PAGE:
October 1, 2022
  • October 1, 2022

Swarm of Lightsail nanosatellites for solar system exploration

By on August 24, 2022 0

a) Schematic representation (not to scale) of the nanosatellite, including the light sail (LS) and the payload (PL). b) Temperature analysis for different laser powers (P): 10 MW, 100 MW, 1 GW and 10 GW, the veil-payload distance d(PL) is fixed at 50 cm. c) Temperature analysis using a 10 GW power laser varying the distance d(PL). d) The maps and the plot report the deformations and the average rotation, respectively, occurring on the sail of light as a function of the distance d(PL).

This paper presents a study for carrying out a space mission that uses nanosatellites driven by an external laser source hitting an optimized light sail, as a valuable technology for launching swarms of spacecraft into the solar system.

Laser-powered nanosatellites can be useful for exploration of the heliosphere and for planetary observation, if suitably equipped with sensors, or be adopted for establishing network systems when placed on specific orbits. By varying the surface-to-mass ratio (i.e. the ratio of sail area to payload weight) and laser power, it is possible to insert the spacecraft into different hyperbolic orbits relative to the Earth, thus reaching the target by means of controlled trajectories in a relatively short time.

A mission involving nanosatellites of the order of 1 kg in mass is envisaged, describing all the on-board subsystems and meeting all the requirements in terms of power and mass budget. Particular attention is paid to the telecommunications subsystem, which must offer all the necessary functionalities.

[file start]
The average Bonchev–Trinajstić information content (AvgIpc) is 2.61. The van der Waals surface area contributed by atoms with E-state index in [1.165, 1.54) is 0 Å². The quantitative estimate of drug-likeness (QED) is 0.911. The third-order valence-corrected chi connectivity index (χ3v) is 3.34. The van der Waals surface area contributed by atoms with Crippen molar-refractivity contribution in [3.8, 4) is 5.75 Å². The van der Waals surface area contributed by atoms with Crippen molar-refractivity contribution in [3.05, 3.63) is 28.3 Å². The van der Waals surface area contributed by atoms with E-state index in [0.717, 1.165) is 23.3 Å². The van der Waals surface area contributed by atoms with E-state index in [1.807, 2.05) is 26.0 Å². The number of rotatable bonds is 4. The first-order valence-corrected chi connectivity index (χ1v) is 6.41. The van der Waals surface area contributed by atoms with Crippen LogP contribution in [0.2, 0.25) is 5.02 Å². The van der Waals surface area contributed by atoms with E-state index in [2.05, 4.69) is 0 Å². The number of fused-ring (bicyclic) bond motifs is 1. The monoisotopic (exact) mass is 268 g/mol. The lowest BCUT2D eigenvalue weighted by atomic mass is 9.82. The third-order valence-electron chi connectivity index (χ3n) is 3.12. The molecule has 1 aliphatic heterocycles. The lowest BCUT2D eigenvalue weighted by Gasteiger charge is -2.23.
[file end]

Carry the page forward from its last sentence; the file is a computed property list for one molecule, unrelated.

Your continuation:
To manufacture the luminous sail, thin film technology was considered, checking the thermal stability of the sail during the thrust phase. In addition, the problem of the mechanical stability of the lighting sail was addressed, showing that the distance between the structure of the lighting sail and the payload plays a central role. Some potential applications of the proposed technology are discussed, such as heliospheric environment mapping.

Giovanni Santi, Alain J. Corso, Denis Garoli, Giuseppe Emanuele Lio, Marco Manente, Giulio Favaro, Marco Bazzan, Giampaolo Piotto, Nicola Andriolli, Lucanos Strambini, Daniele Pavarin, Leonardo Badia, Remo Proietti Zaccaria, Philip Lubin, Roberto Ragazzoni, Maria G. Pelizzo

Subjects: applied physics (physics.app-ph); Instrumentation and Methods for Astrophysics (astro-ph.IM); Materials Science (cond-mat.mtrl-sci); Instrumentation and Detectors (physics.ins-det); Optics (physics.optics)
Cite as: arXiv:2208.10980 [physics.app-ph] (or arXiv:2208.10980v1 [physics.app-ph] for this release)
Submission History
By: Maria Guglielmina Pelizzo Prof.
[v1] Tue Aug 23 2022 1:55:14 PM UTC (4065 KB)
Full paper https://arxiv.org/abs/2208.10980